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I asked this question on Math StackExchange recently but the only useful comment I got was that this could be a good question for Math Overflow. Here it goes:

Consider the Gaussian $G(x):=e^{-x^2}$ on the real line, and localize it to the region $|x|\sim 2^k$ by multiplying it by an appropriate smooth cut-off. More precisely, take $\phi\in C_0^\infty(\mathbb{R})$ supported in the region $$\{x\in\mathbb{R}: \frac{1}{2}<|x|\leq2\}$$ such that $0\leq\phi\leq 1,$ and let $\phi_k(x):=\phi(2^{-k}x)$. Consider: $$G_k(x):=\phi_k(x)G(x).$$ It is straightforward to check that $\|G_k\|_{L^1}\lesssim 2^ke^{-4^k}$, which tends (very quickly) to $0$ as $k\rightarrow\infty$. Also, using Young's convolution inequality one can easily show that $\|\widehat{G_k}\|_{L^1}\leq \|\phi\|_1\|G\|_1$, but this gives no decay in terms of $k$.

My question is: does $\|\widehat{G_k}\|_{L^1}$ decay as $k\rightarrow\infty$? If so, how fast? Can you prove sharp bounds (in $k$)?

Thank you.

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Original MSE question: math.stackexchange.com/questions/72097 –  Yemon Choi Oct 13 '11 at 21:37
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Note that much of the phrasing above comes from DJC's answer to that MSE question –  Yemon Choi Oct 13 '11 at 21:40
    
@Yemon: Yes, I should have mentioned that. Thanks! –  user17240 Oct 13 '11 at 22:27
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2 Answers 2

If I didn't miss anything, the dominated convergence argument turns out to work well. The following shows that $\widehat{G_k}$ can be dominated by a rapidly decaying function.

Denote $\psi=\widehat{\phi}, \psi_k=\widehat{\phi_k}$, then $\psi_k(y)=2^k\psi(2^ky), \int \psi_k=0$ and $\int |\psi_k|=\int |\psi|$, hence

$$ |\widehat{G_k}(-x)| =|\widehat{\phi_k}\ast G(-x)| =|\int \psi_k(y)G(y+x)dy| =|\int \psi_k(y)[G(y+x)-G(x)]dy|$$ $$=|\int_{|y|\le |x|/2} \psi_k(y)[G(y+x)-G(x)]dy|+|\int_{|y|\ge |x|/2} \psi_k(y)[G(y+x)-G(x)]dy|$$ $$\le \frac{|x|}{2}\sup_{B(x,|x|/2)}|G'|\cdot \int |\psi|+C\int_{|y|\ge |x|/2}|\psi|dy$$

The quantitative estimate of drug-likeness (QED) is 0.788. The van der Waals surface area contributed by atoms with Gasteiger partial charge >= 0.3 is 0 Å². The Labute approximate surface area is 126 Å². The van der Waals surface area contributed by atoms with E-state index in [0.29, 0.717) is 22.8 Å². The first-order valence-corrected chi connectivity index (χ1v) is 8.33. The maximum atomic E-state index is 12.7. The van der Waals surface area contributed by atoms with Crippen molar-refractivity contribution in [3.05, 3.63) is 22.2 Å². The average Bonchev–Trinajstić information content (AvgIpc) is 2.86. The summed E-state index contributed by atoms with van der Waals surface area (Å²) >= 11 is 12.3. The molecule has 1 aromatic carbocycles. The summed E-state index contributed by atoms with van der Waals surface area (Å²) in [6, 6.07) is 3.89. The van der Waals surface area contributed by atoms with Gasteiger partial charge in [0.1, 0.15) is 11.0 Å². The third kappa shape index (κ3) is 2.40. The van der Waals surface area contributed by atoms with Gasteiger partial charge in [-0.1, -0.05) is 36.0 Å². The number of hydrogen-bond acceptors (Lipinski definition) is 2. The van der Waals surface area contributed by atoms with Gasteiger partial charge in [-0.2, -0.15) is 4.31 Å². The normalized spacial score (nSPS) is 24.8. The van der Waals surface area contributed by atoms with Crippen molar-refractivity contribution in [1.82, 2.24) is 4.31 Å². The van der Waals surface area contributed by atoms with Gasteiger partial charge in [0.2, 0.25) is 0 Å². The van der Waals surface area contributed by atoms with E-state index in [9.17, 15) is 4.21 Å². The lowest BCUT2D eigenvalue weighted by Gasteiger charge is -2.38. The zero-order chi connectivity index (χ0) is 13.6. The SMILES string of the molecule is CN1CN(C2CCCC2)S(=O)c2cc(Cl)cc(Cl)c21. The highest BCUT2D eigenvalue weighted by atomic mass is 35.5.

The last line is a function in $x$ decaying at any rate.

In view of the above argument, the function $\phi$ and $G$ can be replaced by any Schwartz functions where in addition $\phi$ vanishes at $0$, and we will still have $\|\widehat{G_k}\|_1 \rightarrow 0$. An estimate of the rate of decay follows in the specified case.

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Since $\phi$ is $C^\infty_c$ we know that $\widehat{\phi} \in \mathcal{S}(\mathbb{R})$, in particular $\widehat{\phi}(\xi) \lesssim (1+|\xi|)^{-100}$. On the other hand $\widehat{\phi_k}(\xi) = 2^k \widehat{\phi}(\xi 2^k)$ which by our previous estimate satisfies $|\widehat{\phi_k}(\xi)| \lesssim 2^k (1+|2^k \xi|)^{-100}$. Now, $\widehat{G_k} = G \ast \widehat{\phi_k}$ so by Cauchy-Schwarz we can estimate the $L^\infty$ norm of $\widehat{G_k}$ by $\lesssim 2^{-90k} \|G\|_{L^2}$. So by the dominated convergence theorem $\|\widehat{G_k}\|_{L^1} \to 0$ as $k \to \infty$.

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I agree that the $L^\infty$ norm of $\widehat{G_k}$ is small (it is bounded by $\|G_k\|_{L^1}$). But how will this imply bounds on the $L^1$ norm of $\widehat{G_k}$? I don't think dominated convergence will do it... –  user17240 Oct 26 '11 at 1:04
    
it doesn't imply bounds, just decay to 0 –  anonymous student Oct 26 '11 at 22:34
    
it is a qualitative statement –  anonymous student Oct 26 '11 at 23:05
    
Well, "decay to 0" is equivalent to some kind of bound. My second sentence can be rephrased as "how will this imply that the $L^1$ norm of $\widehat{G_k}$ tends to $0$ as $k\rightarrow\infty$?". $L^1$ and $L^\infty$ norms are in general not comparable... –  user17240 Oct 27 '11 at 0:06
    
i dont think you can justify the use of dom conv in the last line –  Otis Chodosh Nov 8 '11 at 20:18
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